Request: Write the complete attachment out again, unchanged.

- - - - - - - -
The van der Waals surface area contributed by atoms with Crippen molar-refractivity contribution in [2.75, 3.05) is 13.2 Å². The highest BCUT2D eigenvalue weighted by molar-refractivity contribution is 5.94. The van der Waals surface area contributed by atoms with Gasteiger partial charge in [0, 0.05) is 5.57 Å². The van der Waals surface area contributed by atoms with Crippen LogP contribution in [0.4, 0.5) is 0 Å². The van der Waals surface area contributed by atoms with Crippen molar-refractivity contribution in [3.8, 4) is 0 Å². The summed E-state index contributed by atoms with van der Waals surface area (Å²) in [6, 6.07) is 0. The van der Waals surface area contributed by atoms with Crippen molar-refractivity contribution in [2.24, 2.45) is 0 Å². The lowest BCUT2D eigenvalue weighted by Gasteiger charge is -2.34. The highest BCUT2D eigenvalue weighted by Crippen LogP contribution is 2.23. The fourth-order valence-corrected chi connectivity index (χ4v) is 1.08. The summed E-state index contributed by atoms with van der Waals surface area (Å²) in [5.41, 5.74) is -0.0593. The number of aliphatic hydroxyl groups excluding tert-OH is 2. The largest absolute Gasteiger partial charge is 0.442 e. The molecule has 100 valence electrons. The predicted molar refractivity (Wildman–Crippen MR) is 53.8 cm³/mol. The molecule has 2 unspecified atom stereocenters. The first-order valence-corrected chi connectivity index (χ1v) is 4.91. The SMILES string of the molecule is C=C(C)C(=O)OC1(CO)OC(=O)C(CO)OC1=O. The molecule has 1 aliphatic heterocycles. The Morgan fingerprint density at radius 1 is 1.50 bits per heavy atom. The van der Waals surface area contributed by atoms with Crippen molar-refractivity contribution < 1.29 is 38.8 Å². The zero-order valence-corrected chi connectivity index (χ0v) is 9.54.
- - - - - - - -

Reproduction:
The van der Waals surface area contributed by atoms with Crippen molar-refractivity contribution in [2.75, 3.05) is 13.2 Å². The highest BCUT2D eigenvalue weighted by molar-refractivity contribution is 5.94. The van der Waals surface area contributed by atoms with Gasteiger partial charge in [0, 0.05) is 5.57 Å². The van der Waals surface area contributed by atoms with Crippen LogP contribution in [0.4, 0.5) is 0 Å². The van der Waals surface area contributed by atoms with Crippen molar-refractivity contribution in [3.8, 4) is 0 Å². The summed E-state index contributed by atoms with van der Waals surface area (Å²) in [6, 6.07) is 0. The van der Waals surface area contributed by atoms with Crippen molar-refractivity contribution in [2.24, 2.45) is 0 Å². The lowest BCUT2D eigenvalue weighted by Gasteiger charge is -2.34. The highest BCUT2D eigenvalue weighted by Crippen LogP contribution is 2.23. The fourth-order valence-corrected chi connectivity index (χ4v) is 1.08. The summed E-state index contributed by atoms with van der Waals surface area (Å²) in [5.41, 5.74) is -0.0593. The number of aliphatic hydroxyl groups excluding tert-OH is 2. The largest absolute Gasteiger partial charge is 0.442 e. The molecule has 100 valence electrons. The predicted molar refractivity (Wildman–Crippen MR) is 53.8 cm³/mol. The molecule has 2 unspecified atom stereocenters. The first-order valence-corrected chi connectivity index (χ1v) is 4.91. The SMILES string of the molecule is C=C(C)C(=O)OC1(CO)OC(=O)C(CO)OC1=O. The molecule has 1 aliphatic heterocycles. The Morgan fingerprint density at radius 1 is 1.50 bits per heavy atom. The van der Waals surface area contributed by atoms with Crippen molar-refractivity contribution < 1.29 is 38.8 Å². The zero-order valence-corrected chi connectivity index (χ0v) is 9.54.